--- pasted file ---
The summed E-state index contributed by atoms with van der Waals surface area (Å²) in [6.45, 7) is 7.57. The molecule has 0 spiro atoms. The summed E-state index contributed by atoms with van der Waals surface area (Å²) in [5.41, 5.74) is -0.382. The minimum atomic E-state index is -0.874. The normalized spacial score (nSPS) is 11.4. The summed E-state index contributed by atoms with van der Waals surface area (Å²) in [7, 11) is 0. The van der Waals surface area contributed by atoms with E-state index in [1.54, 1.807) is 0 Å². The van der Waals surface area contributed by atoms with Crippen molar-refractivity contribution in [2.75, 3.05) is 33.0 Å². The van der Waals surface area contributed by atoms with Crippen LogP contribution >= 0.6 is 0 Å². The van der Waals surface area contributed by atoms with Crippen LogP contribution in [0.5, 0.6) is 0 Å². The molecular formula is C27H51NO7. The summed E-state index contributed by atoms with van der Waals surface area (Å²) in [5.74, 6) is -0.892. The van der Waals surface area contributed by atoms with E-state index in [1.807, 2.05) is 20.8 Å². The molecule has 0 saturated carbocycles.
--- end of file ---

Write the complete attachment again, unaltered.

The summed E-state index contributed by atoms with van der Waals surface area (Å²) in [6.45, 7) is 7.57. The molecule has 0 spiro atoms. The summed E-state index contributed by atoms with van der Waals surface area (Å²) in [5.41, 5.74) is -0.382. The minimum atomic E-state index is -0.874. The normalized spacial score (nSPS) is 11.4. The summed E-state index contributed by atoms with van der Waals surface area (Å²) in [7, 11) is 0. The van der Waals surface area contributed by atoms with E-state index in [1.54, 1.807) is 0 Å². The van der Waals surface area contributed by atoms with Crippen molar-refractivity contribution in [2.75, 3.05) is 33.0 Å². The van der Waals surface area contributed by atoms with Crippen LogP contribution >= 0.6 is 0 Å². The van der Waals surface area contributed by atoms with Crippen LogP contribution in [0.5, 0.6) is 0 Å². The molecular formula is C27H51NO7. The summed E-state index contributed by atoms with van der Waals surface area (Å²) in [5.74, 6) is -0.892. The van der Waals surface area contributed by atoms with E-state index in [1.807, 2.05) is 20.8 Å². The molecule has 0 saturated carbocycles.